What kind of art do you practice?
I am a writer. I write poetry, short stories, and am currently writing a screenplay. I am trying to get into non-creative writing as well with some journalism and opinion pieces. In addition, I am currently experimenting with music; I am learning to play the piano and am teaching myself music theory.
What inspired you to become a writer?
When I was eight I saw the HBO Brave New Voices documentary. There were all these kids doing slam poetry and spoken word and I thought it was so cool! I was like "I want to be just like these people!" So I started writing poetry and stories. I went through a lot when I was younger, and writing became a catharsis for me. Writing poetry and writing short stories became a method for me to release some of the stuff that I was going through, and it made me feel good to finish a piece.
How would you say art has impacted your community?
I’m Somali. I grew up listening to Somali music and reading Somali books. Poetry and the art of writing are huge parts of Somali culture and fundamental parts of Somali artistry. I grew up understanding that writing would enable me to continue the legacy of Somali poetry. And I am not alone; I see a lot of Somali youth using art, poetry, and writing as methods for explaining the trials that we as a community are dealing with. Overall, the legacy of Somali poetry is continuing to impact my community, and helping us express ourselves and engage with each other and others in meaningful ways. I am just really honored to be a part of that.
How have you engaged your community in your practice?
One specific example is when I was in the 9th grade, dealing with some really terrible microaggressions in a history class. I wrote and performed a poem about it. Following the performance and a discussion of what had happened in class, my teacher and I came together to address how the class’s curriculum was negatively impacting the black students. As a result of that (and I am still working on this with her today), we started creating a post-colonization African curriculum insert for the 9th grade World History class.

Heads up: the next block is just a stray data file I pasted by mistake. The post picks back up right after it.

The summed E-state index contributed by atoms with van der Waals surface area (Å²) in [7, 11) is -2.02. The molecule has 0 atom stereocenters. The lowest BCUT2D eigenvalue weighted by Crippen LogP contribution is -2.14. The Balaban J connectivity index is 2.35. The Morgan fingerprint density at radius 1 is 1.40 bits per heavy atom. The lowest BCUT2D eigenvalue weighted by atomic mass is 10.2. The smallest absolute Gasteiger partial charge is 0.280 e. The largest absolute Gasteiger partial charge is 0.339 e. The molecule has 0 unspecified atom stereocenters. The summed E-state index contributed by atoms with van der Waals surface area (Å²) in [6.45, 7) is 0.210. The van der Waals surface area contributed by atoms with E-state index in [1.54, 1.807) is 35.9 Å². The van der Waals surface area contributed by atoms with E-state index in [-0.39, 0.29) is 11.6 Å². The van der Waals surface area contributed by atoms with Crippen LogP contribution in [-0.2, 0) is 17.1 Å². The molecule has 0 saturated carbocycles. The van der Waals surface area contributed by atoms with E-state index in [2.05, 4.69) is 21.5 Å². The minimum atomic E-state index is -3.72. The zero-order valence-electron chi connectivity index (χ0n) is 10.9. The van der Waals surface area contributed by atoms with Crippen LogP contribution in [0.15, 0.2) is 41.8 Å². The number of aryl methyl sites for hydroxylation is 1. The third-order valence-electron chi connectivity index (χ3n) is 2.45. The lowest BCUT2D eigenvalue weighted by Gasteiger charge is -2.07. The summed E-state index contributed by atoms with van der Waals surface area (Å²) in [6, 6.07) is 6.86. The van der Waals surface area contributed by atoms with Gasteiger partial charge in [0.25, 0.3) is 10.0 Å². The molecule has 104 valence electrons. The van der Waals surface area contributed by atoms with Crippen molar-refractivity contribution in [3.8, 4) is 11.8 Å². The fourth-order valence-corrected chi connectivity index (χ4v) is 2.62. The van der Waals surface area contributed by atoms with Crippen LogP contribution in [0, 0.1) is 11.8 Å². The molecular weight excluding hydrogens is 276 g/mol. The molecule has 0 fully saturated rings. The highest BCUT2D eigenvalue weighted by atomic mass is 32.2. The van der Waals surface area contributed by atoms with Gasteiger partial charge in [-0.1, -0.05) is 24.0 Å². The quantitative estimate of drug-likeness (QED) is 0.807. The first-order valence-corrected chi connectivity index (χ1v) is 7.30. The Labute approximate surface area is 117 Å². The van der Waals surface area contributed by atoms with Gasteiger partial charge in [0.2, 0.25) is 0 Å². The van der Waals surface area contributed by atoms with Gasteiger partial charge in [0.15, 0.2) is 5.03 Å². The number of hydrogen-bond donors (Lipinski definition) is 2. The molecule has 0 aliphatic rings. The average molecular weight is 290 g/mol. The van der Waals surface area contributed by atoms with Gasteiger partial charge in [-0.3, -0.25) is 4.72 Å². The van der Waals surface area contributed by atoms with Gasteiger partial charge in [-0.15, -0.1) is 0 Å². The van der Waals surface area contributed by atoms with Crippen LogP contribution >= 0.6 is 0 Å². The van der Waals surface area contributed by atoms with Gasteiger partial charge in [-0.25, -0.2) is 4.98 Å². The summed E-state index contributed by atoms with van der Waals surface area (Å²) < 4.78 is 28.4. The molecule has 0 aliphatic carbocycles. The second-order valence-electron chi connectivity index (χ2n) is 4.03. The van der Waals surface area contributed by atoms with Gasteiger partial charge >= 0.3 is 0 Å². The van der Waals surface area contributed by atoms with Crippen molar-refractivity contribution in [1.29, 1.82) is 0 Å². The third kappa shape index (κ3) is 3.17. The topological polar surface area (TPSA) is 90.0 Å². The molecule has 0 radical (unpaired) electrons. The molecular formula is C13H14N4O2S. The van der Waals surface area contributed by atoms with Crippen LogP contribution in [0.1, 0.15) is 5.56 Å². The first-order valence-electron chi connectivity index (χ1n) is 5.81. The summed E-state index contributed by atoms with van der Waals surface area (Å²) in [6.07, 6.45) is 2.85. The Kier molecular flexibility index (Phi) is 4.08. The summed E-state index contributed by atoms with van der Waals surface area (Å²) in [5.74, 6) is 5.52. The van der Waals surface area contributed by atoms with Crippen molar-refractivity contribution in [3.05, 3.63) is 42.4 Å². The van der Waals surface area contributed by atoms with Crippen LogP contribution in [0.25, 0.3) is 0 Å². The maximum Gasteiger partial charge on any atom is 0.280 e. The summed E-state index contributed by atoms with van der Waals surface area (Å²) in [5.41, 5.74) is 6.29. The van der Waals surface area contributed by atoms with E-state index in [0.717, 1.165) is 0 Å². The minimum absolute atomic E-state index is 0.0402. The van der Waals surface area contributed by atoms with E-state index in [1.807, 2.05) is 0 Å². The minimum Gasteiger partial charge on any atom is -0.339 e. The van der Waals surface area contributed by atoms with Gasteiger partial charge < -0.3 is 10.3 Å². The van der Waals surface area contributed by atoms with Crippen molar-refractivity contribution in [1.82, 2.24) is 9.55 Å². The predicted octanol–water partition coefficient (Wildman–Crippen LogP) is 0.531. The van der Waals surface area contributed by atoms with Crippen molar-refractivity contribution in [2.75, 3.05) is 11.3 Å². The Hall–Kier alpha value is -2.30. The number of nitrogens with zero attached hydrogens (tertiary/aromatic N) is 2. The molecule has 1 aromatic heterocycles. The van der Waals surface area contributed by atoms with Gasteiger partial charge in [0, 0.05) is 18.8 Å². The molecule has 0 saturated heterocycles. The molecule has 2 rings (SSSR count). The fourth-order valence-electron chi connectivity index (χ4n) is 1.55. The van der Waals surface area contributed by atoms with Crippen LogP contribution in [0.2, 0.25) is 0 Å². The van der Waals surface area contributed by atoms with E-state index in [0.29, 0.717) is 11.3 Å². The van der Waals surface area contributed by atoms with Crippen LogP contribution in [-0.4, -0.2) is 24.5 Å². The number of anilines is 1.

What inspires you?
Other people and their art! When I see people expressing themselves and being real and being vulnerable, that challenges me to ask “can I do that?” Can I be as real and authentic with myself as these other people are being themselves? Also, black women inspire me, Somali women in particular. Their resilience and their truth and their honesty inspires me. My mom inspires me. I think my mom my main inspiration in my life, she gives me a lot to live up to. I think marginalized people using their stories as ways to overcome the oppression that they face, that's really inspirational. For a long time, that's sort of what I wanted to do when I got older: teach kids how to use their art to stifle systems of oppression that cause creative barriers in their lives. I was taught that art is a powerful tool when was young, but if not for those people in my life who told me this, I would have never known. Everybody inspires me and I just want to continue that legacy of inspiration.
“Writing is a practice in knowing yourself, because if you’re being real with your writing there is no one to hide from other than the page.”
What has been your greatest joy as a writer?
It brings me joy when people tell me that they relate to what I’m saying or that what I’m saying helped them. I performed a song at an open mic, and afterwards, this girl came up to me and was like “Yo, I really needed to hear that. You really helped me realize where I am in my life, thank you for that.” I feel like that's a really cliche answer, but that's what makes me feel really empowered in my writing. It is a very self-involved art form. There is room for collaboration but often that doesn’t happen. Sometimes it can feel as though I am writing into a void. If I don’t share there is no reciprocation from the universe that tells me whether what I am doing is good or bad. Having the vulnerability and emotions that I’ve put out on stage be reciprocated by the people who have heard me has been one of my greatest joys as a writer. Another one of my greatest joys has been catharsis, and using writing as a tool to heal myself, deal with my issues, and to learn how to be better to myself. Writing is a practice in knowing yourself, because if you’re being real with your writing there is no one to hide from other than the page. Those have been my two greatest joys, impacting other people and healing myself.
I became familiar with Intermedia Arts when I was on the 2015 Be Heard slam team for Minnesota. That following year, I applied for the Intermedia Arts youth council, and following that I was a youth docent with the Creative CityMaking exhibit. Intermedia Arts intentionally creates space for different artists of marginalized identities to be their whole selves, and they also actively try to change systems using art. The creative city making exhibit really opened my eyes to how art can actually be applied to change and implement new ideas in systems. I had thought about it as an idea beforehand but I had never really been exposed to it in practice. I felt really safe and welcomed when I was on the youth council and also when I was an employee. Intermedia Arts is doing really cool things!
Kaaha is an artist and organizer, who uses writing as her main medium. She hopes to eventually help others use their art as a way to stifle systemic oppression, and that first means figuring out how to do that herself. She is inspired by the legacy of Somali Literature, the strong women she was raised by, and the experiences that shaped her. She is an eager high schooler looking to learn, create, and make change.